Rock lobster could unlock genetics of kids’ kidneys
18 Sep 2018
Cutting-edge genetic research into changing the sex of rock lobsters could hold the key to a PhD graduate from the University of the Sunshine Coast helping find a cure for a deadly children’s kidney disease.
Dr Jennifer Chandler is working as a Research Associate at the prestigious University College of London’s Institute of Child Health after completing a PhD at USC earlier this year investigating sexual development in the Eastern rock lobster.
In a world-first discovery, Dr Chandler identified the sex-determining gene in the lobster as part of her research.
Now the 26-year-old is using gene therapy techniques refined during her study to shape her approach to investigating the genetics of kidney disease.
Dr Chandler is part of a team seeking to use gene therapy to treat Nephrotic Syndrome, the most common cause of the potentially fatal glomerular disease that affects the kidney’s ability to properly filter blood, waste and excess water.
“In severe cases of the disease where the recommended treatment using corticosteroids has little effect, around 50 percent of children will have end-stage renal failure within 10 years,” Dr Chandler said.
The syndrome is associated with a novel mutation in a gene called NOP10 that is found in every cell of the body and is central to major cell functions, such as protein building and protecting the degradation of genetic data during cell replication.
“We want to determine how this gene mutation is causing glomerular disease, which could allow us to treat or prevent the disease at its cause by replacing or rebalancing any mutated gene,” Dr Chandler said.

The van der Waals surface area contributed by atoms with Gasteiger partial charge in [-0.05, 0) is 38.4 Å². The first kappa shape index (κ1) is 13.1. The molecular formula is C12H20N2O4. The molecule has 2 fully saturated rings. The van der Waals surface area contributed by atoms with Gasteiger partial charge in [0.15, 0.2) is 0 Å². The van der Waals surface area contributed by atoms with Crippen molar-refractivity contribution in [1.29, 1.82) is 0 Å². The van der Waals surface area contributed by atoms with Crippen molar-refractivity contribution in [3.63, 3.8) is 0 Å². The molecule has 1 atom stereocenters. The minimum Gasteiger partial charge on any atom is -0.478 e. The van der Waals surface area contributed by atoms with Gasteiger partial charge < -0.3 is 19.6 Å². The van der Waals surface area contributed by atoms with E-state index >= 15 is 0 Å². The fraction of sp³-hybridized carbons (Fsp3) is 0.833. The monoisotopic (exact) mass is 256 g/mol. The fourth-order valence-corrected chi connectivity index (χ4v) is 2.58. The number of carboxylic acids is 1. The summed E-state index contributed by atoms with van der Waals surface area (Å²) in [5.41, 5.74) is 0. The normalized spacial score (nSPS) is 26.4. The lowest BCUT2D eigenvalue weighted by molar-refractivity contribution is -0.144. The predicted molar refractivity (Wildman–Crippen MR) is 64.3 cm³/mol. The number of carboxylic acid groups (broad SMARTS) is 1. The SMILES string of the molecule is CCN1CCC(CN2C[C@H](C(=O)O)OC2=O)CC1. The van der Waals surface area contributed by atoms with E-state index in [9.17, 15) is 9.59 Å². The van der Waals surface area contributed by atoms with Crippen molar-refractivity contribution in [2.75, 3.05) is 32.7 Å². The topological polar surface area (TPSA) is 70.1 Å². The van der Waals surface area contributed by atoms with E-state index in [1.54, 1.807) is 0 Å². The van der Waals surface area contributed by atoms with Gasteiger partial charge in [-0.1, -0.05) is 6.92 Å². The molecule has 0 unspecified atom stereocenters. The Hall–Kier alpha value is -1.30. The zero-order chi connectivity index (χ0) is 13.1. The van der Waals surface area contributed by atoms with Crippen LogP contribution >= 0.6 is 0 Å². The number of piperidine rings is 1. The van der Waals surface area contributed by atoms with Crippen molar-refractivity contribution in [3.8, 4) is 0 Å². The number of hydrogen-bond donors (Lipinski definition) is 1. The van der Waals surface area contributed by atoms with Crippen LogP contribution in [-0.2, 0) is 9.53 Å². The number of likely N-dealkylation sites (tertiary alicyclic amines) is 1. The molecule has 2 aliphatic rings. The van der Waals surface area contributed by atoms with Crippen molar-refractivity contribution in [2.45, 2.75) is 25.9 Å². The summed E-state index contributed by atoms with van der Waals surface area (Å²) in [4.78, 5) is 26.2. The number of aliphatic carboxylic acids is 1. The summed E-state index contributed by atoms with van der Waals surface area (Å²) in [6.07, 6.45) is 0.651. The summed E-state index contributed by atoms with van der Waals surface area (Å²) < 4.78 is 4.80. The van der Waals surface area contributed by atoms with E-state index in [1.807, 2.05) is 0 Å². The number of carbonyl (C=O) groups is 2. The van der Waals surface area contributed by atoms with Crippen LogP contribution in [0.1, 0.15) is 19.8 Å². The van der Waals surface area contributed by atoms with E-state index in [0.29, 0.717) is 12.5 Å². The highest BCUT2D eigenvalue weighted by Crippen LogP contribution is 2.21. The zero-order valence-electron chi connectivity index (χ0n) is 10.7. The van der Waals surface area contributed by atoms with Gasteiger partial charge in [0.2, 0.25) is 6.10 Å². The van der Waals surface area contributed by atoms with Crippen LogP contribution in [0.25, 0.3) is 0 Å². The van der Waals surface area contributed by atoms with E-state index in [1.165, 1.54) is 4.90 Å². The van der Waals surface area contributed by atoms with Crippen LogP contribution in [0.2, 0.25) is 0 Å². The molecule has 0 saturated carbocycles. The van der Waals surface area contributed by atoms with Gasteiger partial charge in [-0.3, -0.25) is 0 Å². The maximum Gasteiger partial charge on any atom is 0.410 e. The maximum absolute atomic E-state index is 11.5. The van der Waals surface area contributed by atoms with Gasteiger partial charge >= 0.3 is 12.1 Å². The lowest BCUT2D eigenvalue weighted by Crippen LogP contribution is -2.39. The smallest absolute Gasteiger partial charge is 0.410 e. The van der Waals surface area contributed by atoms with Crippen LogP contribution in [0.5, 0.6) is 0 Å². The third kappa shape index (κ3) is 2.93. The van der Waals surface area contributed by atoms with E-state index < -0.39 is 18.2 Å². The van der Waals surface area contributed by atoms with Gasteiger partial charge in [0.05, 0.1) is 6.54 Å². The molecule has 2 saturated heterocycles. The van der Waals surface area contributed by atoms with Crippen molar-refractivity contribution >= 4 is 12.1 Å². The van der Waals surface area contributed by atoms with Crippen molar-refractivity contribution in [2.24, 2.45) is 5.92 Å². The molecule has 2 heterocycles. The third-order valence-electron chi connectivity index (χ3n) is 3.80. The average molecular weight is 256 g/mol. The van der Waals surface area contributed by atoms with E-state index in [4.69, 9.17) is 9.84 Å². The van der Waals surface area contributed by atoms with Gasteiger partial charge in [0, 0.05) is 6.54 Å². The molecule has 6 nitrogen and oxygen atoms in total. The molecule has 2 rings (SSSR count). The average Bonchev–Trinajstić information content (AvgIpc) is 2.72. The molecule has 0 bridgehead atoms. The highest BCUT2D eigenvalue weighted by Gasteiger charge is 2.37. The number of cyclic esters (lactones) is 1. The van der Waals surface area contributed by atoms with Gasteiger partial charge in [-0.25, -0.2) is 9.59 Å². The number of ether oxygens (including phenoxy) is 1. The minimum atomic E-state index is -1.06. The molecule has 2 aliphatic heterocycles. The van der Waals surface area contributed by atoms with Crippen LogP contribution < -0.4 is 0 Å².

“I worked to achieve a similar aim in my PhD, using gene therapy to manipulate the expression of a gene to make a lobster male or female to boost its future sustainability.
“My current research is using molecular biology skills that I learned during my PhD and the same modelling methods to predict binding interactions with the NOP10 human protein that I used with the lobster proteins.”
Dr Chandler has returned to the Sunshine Coast to receive her PhD at a USC graduation ceremony on 27 September. On Wednesday 19 September she will showcase her research outcomes at a seminar, followed by a guest lecture and presentation to students in USC’s visualisation studio.
The unusual combination of kangaroos and crustaceans led to Dr Chandler moving from the UK to the Sunshine Coast in 2013 after she graduated with first-class Honours in Biology and Animal Behaviour from the University of Exeter.
“USC offered the opportunity to study a native species in Australia and to work at USC’s GeneCology Research Centre with supervisor Dr Tomer Ventura and Professor Abigail Elizur, who are world experts in crustacean sexual development,” she said.
“The kangaroos on campus made it hard to resist too,” she said.
Dr Ventura, who pioneered the application of gene silencing to induce fully functional sex change in crustaceans, said Dr Chandler made many novel discoveries during her PhD and gained international recognition for her research.
“Jennie is a talented early career researcher, poised to become a leader in any field she chooses to focus on. She is truly a shining star and her academic journey will be a source of inspiration for many Higher Degree by Research students at USC,” he said.
— Clare McKay
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